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Title:Job-related factors affecting retention of managers and nonmanagers in private and public small service organizations
Author(s):Shaughnessy, Thomas James
Doctoral Committee Chair(s):Nelson, Robert E.
Department / Program:Education
Discipline:Education
Degree Granting Institution:University of Illinois at Urbana-Champaign
Degree:Ed.D.
Genre:Dissertation
Subject(s):Business Administration, Management
Psychology, Industrial
Abstract:Turnover is costly to individuals, to organizations, and to society. The costs to individuals include the disruption of one's life, and associated stress. Turnover is costly to organizations in terms of recruitment, training and orientation, the disruption of work, and the impact on relationships. Society is affected as expenses related to employee turnover increase the cost of goods and services produced.
The purpose of the study was to identify specific job-related factor items that are important to an employee's decision to remain or leave any employing organization. A comparison was made between the responses of managers and nonmanagers in two small service organizations, one private and one public.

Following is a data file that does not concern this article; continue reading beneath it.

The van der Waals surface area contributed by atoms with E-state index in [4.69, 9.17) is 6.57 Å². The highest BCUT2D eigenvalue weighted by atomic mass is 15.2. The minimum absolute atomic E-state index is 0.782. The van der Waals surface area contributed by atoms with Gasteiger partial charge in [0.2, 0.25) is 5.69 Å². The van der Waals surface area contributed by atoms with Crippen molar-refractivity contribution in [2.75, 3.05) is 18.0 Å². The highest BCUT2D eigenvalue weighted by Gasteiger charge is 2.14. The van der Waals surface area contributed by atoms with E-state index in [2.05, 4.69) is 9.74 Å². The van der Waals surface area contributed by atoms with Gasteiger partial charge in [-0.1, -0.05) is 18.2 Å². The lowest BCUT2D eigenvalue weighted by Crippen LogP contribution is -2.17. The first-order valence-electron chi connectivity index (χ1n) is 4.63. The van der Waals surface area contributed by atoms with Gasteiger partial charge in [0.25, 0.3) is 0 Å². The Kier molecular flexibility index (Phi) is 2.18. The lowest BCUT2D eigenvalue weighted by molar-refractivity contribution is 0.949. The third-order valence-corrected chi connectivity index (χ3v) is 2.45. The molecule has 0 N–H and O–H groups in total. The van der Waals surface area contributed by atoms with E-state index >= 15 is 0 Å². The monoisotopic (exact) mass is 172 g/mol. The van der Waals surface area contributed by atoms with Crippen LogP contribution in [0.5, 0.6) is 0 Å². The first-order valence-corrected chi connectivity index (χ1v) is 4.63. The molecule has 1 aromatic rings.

Job satisfaction was also compared. Categories of job satisfaction analyzed were promotions, pay, work, co-workers, supervision, and overall satisfaction. The study examined the relationship between job satisfaction and intention to remain in the employing organization.
The study also compared managers and nonmanagers' levels of job satisfaction, intention to remain in the employing organization, and ratings as to which job related factor items were most important. Finally, the study compared employees of private and public organizations regarding job satisfaction and ratings as to which job-related factor items were most important.
There were significant differences between stayers and leavers. Stayers were more satisfied with promotion, pay, work, supervision, and overall satisfaction than leavers. The study also determined that there were significant differences between managers and nonmanagers regarding which specific job-related factor items were most important. Similarly, differences existed between employees of private and public organizations as to how they rated specific job-related factor items. Significant differences were also found in the level of job satisfaction. Recommendations include: surveys similar to the Job-Related Factors Survey should be conducted with current employees and potential job candidates. As differences existed between managers and nonmanagers regarding which job-related factor items were most important, both managers and nonmanagers should keep this in mind when relating to each other. The significant differences between how employees of private and public organizations rated the job-related factor items needs to be given additional attention via research.
Issue Date:1996
Type:Text
Language:English
URI:http://hdl.handle.net/2142/20420
ISBN:9780591088519
Rights Information:Copyright 1996 Shaughnessy, Thomas James
Date Available in IDEALS:2011-05-07
Identifier in Online Catalog:AAI9702662
OCLC Identifier:(UMI)AAI9702662


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